Discourse, male privilege, and women’s lived experiences
Men build discursive spaces and discursive norms based on their own experience. And for instance, in a male-built discursive space, a threat of sexual violence may be viewed by male participants as an obvious joke. After all, the vast majority of men will never experience sexual violence in their lifetime. (Fewer than 4% of men will be sexually assaulted.) And so within the context of a male discussion on a World of Warcraft forum, for instance, it may seem entirely innocuous to use ideas of sexual violence to express one’s views on the game, or to use “rape” as a verb to describe one’s gameplay skills.
Women as a group have a vastly different experience with the idea of sexual violence. One in six women will be a victim of sexual assault during her lifetime. (Yes, some men are also sexual assault victims. But the numbers are overwhelmingly female — about 90% of sexual assault victims are women.) Rape is not an abstract idea or an obvious joke. For thousands of women, it is an immediate and extremely painful reality.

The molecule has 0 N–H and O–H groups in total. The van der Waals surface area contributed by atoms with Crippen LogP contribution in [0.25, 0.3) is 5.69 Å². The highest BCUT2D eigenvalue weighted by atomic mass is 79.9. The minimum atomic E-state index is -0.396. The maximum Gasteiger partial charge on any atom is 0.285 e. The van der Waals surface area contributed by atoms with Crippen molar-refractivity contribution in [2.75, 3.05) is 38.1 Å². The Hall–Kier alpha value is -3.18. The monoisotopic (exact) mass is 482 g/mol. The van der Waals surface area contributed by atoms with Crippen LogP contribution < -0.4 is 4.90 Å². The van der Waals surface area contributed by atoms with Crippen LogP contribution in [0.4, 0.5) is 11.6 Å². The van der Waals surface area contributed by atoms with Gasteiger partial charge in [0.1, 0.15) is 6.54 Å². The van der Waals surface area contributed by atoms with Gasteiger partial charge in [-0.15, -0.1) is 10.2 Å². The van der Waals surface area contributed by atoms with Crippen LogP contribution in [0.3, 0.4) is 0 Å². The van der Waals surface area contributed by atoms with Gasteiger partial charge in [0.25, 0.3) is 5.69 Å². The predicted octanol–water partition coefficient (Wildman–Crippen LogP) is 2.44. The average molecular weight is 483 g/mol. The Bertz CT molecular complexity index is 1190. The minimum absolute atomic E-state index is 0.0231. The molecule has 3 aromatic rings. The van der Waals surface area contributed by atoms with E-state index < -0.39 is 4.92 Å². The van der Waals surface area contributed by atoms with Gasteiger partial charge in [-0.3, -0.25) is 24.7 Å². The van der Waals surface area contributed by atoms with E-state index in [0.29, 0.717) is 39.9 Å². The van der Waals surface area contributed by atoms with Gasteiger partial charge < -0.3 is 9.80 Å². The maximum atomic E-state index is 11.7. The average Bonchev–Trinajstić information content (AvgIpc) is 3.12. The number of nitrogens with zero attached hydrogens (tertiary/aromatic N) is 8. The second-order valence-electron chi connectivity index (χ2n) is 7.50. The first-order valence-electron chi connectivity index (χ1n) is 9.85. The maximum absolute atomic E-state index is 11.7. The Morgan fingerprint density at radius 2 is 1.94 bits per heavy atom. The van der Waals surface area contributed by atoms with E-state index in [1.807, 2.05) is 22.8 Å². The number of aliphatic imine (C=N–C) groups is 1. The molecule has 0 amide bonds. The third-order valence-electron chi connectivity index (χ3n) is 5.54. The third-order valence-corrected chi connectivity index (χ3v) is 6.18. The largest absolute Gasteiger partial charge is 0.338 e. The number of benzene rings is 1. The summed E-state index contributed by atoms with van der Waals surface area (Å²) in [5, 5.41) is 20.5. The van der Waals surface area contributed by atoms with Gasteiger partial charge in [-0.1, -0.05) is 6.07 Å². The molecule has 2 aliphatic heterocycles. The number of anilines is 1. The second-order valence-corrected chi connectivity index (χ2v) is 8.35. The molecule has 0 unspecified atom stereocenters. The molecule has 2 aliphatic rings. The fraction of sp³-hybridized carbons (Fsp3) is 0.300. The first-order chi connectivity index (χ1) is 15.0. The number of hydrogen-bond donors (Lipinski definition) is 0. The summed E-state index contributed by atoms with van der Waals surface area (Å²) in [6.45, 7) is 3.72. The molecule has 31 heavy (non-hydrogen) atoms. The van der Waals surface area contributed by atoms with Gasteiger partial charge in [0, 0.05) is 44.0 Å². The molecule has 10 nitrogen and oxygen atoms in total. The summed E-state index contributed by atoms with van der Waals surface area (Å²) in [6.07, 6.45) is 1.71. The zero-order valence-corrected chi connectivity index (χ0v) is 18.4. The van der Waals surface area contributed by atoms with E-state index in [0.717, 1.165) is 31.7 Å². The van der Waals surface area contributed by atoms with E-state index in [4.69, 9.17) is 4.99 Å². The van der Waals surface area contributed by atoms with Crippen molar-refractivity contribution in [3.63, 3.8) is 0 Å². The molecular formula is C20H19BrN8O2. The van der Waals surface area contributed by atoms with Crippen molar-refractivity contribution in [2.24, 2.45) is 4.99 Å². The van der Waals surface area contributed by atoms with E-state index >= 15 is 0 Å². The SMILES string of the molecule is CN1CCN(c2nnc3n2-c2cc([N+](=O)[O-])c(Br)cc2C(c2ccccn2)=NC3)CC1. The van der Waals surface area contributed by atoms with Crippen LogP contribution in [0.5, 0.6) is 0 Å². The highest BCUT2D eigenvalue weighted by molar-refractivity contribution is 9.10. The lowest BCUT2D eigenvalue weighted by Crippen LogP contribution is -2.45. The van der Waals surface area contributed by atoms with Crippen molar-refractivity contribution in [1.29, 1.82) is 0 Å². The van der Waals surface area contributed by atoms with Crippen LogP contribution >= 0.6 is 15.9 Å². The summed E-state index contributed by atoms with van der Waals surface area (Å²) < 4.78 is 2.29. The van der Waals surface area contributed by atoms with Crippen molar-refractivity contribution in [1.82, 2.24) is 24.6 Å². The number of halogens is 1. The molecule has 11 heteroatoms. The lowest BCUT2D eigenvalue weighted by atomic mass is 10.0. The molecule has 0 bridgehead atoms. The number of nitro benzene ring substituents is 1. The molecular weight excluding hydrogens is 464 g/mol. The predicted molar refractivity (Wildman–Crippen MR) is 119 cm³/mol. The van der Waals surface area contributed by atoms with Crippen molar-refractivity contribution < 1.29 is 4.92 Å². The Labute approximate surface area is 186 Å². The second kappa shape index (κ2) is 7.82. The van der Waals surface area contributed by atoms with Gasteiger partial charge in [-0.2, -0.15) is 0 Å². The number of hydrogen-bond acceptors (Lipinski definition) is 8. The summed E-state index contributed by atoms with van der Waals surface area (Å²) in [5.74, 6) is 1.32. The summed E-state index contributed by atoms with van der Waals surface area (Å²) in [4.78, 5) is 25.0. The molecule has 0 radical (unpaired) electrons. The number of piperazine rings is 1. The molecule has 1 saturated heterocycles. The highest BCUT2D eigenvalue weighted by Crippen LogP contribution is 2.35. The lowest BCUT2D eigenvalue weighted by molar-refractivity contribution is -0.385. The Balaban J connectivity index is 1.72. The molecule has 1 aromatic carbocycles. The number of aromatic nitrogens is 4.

The same goes for statements about violence in general. In a male-dominated discursive space, it may be viewed as normal to make aggressive, threatening statements. However, men’s and women’s experiences with violence are also vastly different. One in four women in the United States has been a victim of domestic violence. Suddenly, the joke about wanting to punch somebody else isn’t so funny.
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